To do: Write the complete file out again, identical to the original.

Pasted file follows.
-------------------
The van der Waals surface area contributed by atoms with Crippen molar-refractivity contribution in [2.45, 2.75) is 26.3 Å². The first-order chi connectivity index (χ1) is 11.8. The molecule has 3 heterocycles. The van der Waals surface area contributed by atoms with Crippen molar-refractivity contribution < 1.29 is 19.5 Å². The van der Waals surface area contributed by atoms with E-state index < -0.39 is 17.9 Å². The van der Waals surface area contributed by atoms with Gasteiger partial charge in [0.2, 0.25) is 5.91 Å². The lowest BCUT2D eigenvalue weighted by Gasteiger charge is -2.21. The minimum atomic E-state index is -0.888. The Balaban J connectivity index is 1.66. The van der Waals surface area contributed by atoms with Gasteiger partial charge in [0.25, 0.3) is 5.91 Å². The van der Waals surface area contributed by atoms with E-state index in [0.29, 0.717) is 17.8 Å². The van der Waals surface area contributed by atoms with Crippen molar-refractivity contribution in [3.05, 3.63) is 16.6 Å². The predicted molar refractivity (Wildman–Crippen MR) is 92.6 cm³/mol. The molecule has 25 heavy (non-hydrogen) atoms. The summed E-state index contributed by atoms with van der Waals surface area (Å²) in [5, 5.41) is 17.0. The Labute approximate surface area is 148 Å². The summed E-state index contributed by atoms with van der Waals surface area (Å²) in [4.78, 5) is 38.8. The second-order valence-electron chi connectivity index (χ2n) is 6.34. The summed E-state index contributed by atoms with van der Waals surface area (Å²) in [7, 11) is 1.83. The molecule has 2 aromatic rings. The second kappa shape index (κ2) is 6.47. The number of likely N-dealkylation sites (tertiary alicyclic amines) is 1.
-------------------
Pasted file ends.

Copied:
The van der Waals surface area contributed by atoms with Crippen molar-refractivity contribution in [2.45, 2.75) is 26.3 Å². The first-order chi connectivity index (χ1) is 11.8. The molecule has 3 heterocycles. The van der Waals surface area contributed by atoms with Crippen molar-refractivity contribution < 1.29 is 19.5 Å². The van der Waals surface area contributed by atoms with E-state index < -0.39 is 17.9 Å². The van der Waals surface area contributed by atoms with Gasteiger partial charge in [0.2, 0.25) is 5.91 Å². The lowest BCUT2D eigenvalue weighted by Gasteiger charge is -2.21. The minimum atomic E-state index is -0.888. The Balaban J connectivity index is 1.66. The van der Waals surface area contributed by atoms with Gasteiger partial charge in [0.25, 0.3) is 5.91 Å². The van der Waals surface area contributed by atoms with E-state index in [0.29, 0.717) is 17.8 Å². The van der Waals surface area contributed by atoms with Crippen molar-refractivity contribution in [3.05, 3.63) is 16.6 Å². The predicted molar refractivity (Wildman–Crippen MR) is 92.6 cm³/mol. The molecule has 25 heavy (non-hydrogen) atoms. The summed E-state index contributed by atoms with van der Waals surface area (Å²) in [5, 5.41) is 17.0. The Labute approximate surface area is 148 Å². The summed E-state index contributed by atoms with van der Waals surface area (Å²) in [4.78, 5) is 38.8. The second-order valence-electron chi connectivity index (χ2n) is 6.34. The summed E-state index contributed by atoms with van der Waals surface area (Å²) in [7, 11) is 1.83. The molecule has 2 aromatic rings. The second kappa shape index (κ2) is 6.47. The number of likely N-dealkylation sites (tertiary alicyclic amines) is 1.